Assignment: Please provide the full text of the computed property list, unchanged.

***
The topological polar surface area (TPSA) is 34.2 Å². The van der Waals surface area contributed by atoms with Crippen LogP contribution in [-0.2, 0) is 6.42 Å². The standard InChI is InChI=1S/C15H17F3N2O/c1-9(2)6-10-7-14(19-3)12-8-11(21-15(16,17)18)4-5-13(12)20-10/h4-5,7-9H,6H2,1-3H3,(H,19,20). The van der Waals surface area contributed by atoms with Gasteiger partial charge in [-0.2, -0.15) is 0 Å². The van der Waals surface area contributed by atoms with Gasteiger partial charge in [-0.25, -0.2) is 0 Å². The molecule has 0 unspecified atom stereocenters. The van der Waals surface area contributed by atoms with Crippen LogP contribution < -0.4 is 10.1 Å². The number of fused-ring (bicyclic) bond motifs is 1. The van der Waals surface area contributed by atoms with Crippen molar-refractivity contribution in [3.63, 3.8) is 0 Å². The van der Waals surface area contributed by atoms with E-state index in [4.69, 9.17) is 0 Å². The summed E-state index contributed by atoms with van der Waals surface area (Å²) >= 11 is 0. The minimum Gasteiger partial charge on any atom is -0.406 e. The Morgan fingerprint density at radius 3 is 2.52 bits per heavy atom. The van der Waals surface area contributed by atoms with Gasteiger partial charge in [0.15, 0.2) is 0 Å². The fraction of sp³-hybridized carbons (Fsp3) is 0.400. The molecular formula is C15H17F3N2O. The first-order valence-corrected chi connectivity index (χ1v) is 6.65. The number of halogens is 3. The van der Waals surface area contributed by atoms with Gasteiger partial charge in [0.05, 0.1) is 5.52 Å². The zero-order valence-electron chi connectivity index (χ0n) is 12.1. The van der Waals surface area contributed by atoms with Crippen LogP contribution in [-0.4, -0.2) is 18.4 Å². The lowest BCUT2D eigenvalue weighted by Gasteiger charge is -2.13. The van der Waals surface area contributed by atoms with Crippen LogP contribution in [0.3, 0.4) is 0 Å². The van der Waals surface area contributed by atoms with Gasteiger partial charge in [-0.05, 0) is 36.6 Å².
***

The topological polar surface area (TPSA) is 34.2 Å². The van der Waals surface area contributed by atoms with Crippen LogP contribution in [-0.2, 0) is 6.42 Å². The standard InChI is InChI=1S/C15H17F3N2O/c1-9(2)6-10-7-14(19-3)12-8-11(21-15(16,17)18)4-5-13(12)20-10/h4-5,7-9H,6H2,1-3H3,(H,19,20). The van der Waals surface area contributed by atoms with Gasteiger partial charge in [-0.2, -0.15) is 0 Å². The van der Waals surface area contributed by atoms with Gasteiger partial charge in [-0.25, -0.2) is 0 Å². The molecule has 0 unspecified atom stereocenters. The van der Waals surface area contributed by atoms with Crippen LogP contribution < -0.4 is 10.1 Å². The number of fused-ring (bicyclic) bond motifs is 1. The van der Waals surface area contributed by atoms with Crippen molar-refractivity contribution in [3.63, 3.8) is 0 Å². The van der Waals surface area contributed by atoms with E-state index in [4.69, 9.17) is 0 Å². The summed E-state index contributed by atoms with van der Waals surface area (Å²) >= 11 is 0. The minimum Gasteiger partial charge on any atom is -0.406 e. The Morgan fingerprint density at radius 3 is 2.52 bits per heavy atom. The van der Waals surface area contributed by atoms with Gasteiger partial charge in [0.15, 0.2) is 0 Å². The fraction of sp³-hybridized carbons (Fsp3) is 0.400. The molecular formula is C15H17F3N2O. The first-order valence-corrected chi connectivity index (χ1v) is 6.65. The number of halogens is 3. The van der Waals surface area contributed by atoms with Gasteiger partial charge in [0.05, 0.1) is 5.52 Å². The zero-order valence-electron chi connectivity index (χ0n) is 12.1. The van der Waals surface area contributed by atoms with Crippen LogP contribution in [-0.4, -0.2) is 18.4 Å². The lowest BCUT2D eigenvalue weighted by Gasteiger charge is -2.13. The van der Waals surface area contributed by atoms with Crippen LogP contribution in [0.3, 0.4) is 0 Å². The van der Waals surface area contributed by atoms with Gasteiger partial charge in [-0.05, 0) is 36.6 Å².